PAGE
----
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Juvenile Rheumatoid Arthritis

This study measured the effects of massage therapy on children and adolescents with Juvenile Rheumatoid
Arthritis (JRA). Those receiving the massage were expected to report lower levels of anxiety, depression,
and pain and to have lower cortisol levels.

September 16, 2009  By Massage Therapy Magazine

This study measured the effects of massage therapy on children and adolescents with Juvenile Rheumatoid
Arthritis (JRA). Those receiving the massage were expected to report lower levels of anxiety, depression,
and pain and to have lower cortisol levels. Teaching the parents to massage their children was
expected to give the parents a positive role in their child’s treatment and thereby reduce their own anxiety levels.



Juvenile Rheumatoid Arthritis is the most common rheumatic disease of childhood and one of the most common chronic diseases of childhood (Cassidy & Petty, 1995; Lovell & Walco, 1989).

The JRA diagnosis is based on the observation of persistent arthritis (6 or more weeks duration) in one or more joints. The disease typically manifests itself before 16 years of age, with peak onset in the age groups 1 to 3 and 8 to 12 years (Varni & Jay, 1984). Common symptoms include night pain and joint stiffness both during the morning and following long periods of inactivity.

The overall management of JRA consists of a multi-disciplinary approach to comprehensive care. Despite the comprehensive approach to patient care, pain remains an undertreated clinical problem (Lovell & Walco, 1989)


Because of the limited effects of anti-inflammatory drugs and the reluctance to use narcotics for pain reduction, investigators have been exploring other methods including meditation, progressive muscle relaxation, and guided imagery (Walco, Varni, & Ilowite, 1992).

The sample comprised 20 children (14 girls, 6 boys) age 5.4 – 14.8 years (M = 9.8) who had been diagnosed with JRA on average 4.4 years previously and who were recruited from two rheumatologists. On average the rheumatologists scored these children 7.4 on the Juvenile Arthritis Functional Assessment.

The children were assigned randomly to massage therapy or relaxation therapy groups. The parents in each group were given demonstrations and videotapes demonstrating the therapy techniques. During the study the children continued to receive standard medical care including examinations by a pediatric rheumatologist.

Massage Therapy

These children received a daily 15-minute massage at bedtime by one of their parents for 30 days. The parent most involved with the child’s medical regime was trained to administer the massage by a massage therapist. 

Relaxation Therapy
These children experienced a 15-minute relaxation session at bedtime with their parents every night for 30 days. These sessions were performed with the subjects laying on their back and being instructed to tighten and relax different muscles of the body. The following large muscle groups were involved (a) face, (b) back, (c) arms, (d) hands, (e) thighs (f) calves, and (g) feet.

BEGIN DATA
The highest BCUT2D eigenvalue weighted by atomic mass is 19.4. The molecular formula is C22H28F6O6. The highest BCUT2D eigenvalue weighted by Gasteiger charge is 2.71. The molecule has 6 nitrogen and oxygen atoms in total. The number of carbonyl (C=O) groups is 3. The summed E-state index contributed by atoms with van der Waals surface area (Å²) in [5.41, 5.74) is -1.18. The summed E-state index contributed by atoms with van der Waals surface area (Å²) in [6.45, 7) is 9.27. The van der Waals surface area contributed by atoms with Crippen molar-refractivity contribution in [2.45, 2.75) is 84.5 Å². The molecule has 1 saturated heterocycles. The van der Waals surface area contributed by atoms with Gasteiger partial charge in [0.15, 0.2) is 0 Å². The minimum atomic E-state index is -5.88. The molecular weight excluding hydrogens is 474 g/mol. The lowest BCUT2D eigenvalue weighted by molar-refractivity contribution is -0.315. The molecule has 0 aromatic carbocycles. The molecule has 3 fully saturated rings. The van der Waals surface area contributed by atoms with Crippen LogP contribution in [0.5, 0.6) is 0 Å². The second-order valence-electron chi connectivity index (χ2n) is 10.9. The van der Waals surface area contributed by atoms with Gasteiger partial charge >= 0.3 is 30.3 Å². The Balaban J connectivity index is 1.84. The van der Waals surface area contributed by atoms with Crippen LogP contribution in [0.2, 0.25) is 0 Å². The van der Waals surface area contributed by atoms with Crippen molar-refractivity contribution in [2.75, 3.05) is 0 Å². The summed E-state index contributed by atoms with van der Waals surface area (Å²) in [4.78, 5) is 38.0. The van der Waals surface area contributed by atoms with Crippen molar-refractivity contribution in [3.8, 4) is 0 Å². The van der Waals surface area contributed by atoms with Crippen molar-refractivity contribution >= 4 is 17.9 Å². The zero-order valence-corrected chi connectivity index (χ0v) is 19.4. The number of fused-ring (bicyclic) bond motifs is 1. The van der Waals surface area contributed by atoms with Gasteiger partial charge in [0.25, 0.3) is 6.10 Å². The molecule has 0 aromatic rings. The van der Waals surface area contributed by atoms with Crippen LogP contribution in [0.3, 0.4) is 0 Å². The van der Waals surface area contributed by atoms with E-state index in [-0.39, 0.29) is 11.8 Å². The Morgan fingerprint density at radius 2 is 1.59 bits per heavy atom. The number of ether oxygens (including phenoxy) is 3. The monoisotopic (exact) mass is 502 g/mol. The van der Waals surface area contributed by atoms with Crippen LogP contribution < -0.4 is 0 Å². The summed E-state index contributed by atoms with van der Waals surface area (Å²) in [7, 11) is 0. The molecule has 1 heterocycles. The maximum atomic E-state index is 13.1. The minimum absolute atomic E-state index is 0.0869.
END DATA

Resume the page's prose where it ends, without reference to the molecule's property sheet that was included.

A pediatric rheumatologist assessed the child’s pain and the parents completed questionnaires on their perception of their child’s pain. Pain was also assessed by the child. A behaviour observation of the child’s anxiety level was made and the child’s saliva was assayed for stress hormone (cortisol) levels. These assessments were made before and after the sessions on the first and last day of the 30-day study. 

Pre-Post Session Assessments
for Massage and Relaxation Groups Post hoc analyses revealed the following immediate effects favoring the massage group including (a) lower parent anxiety by self-report on the State Anxiety Inventory; (b) lower child anxiety based on behavioural observation; and (c) lower stress hormone levels (salivary cortisol) in the children receiving the massage.

The immediate effects of the massage therapy including the reduced anxiety levels in the parents administering the massage, lower child anxiety based on the children are perhaps not surprising because other studies on massage therapy with children have reported similar effects.

Summary of Results

This study suggests that parents massaging their children with JRA before bedtime each day can help decrease their anxiety and stress hormone levels. After 30 days of massage therapy, the children were also experiencing less pain, thus confirming the pain-relieving effects of massage therapy.  Although the underlying mechanism for the massage therapy pain reduction relationship is not known, massage seems to be a cost-effective therapy for children with Juvenile Rheumatoid Arthritis. The parents reported that they enjoyed massaging their children and felt that they were “contributing to their treatment.”

• Tiffany Field, 2 Maria Hernandez-Reif, Susan Seligman, Josh Krasnegor, and William Sunshine, University
of Miami School of Medicine
• Rafael Rivas-Chacon, Miami Children’s Hospital
• Saul Schanberg and Cynthia Kuhn, Duke University Medical School

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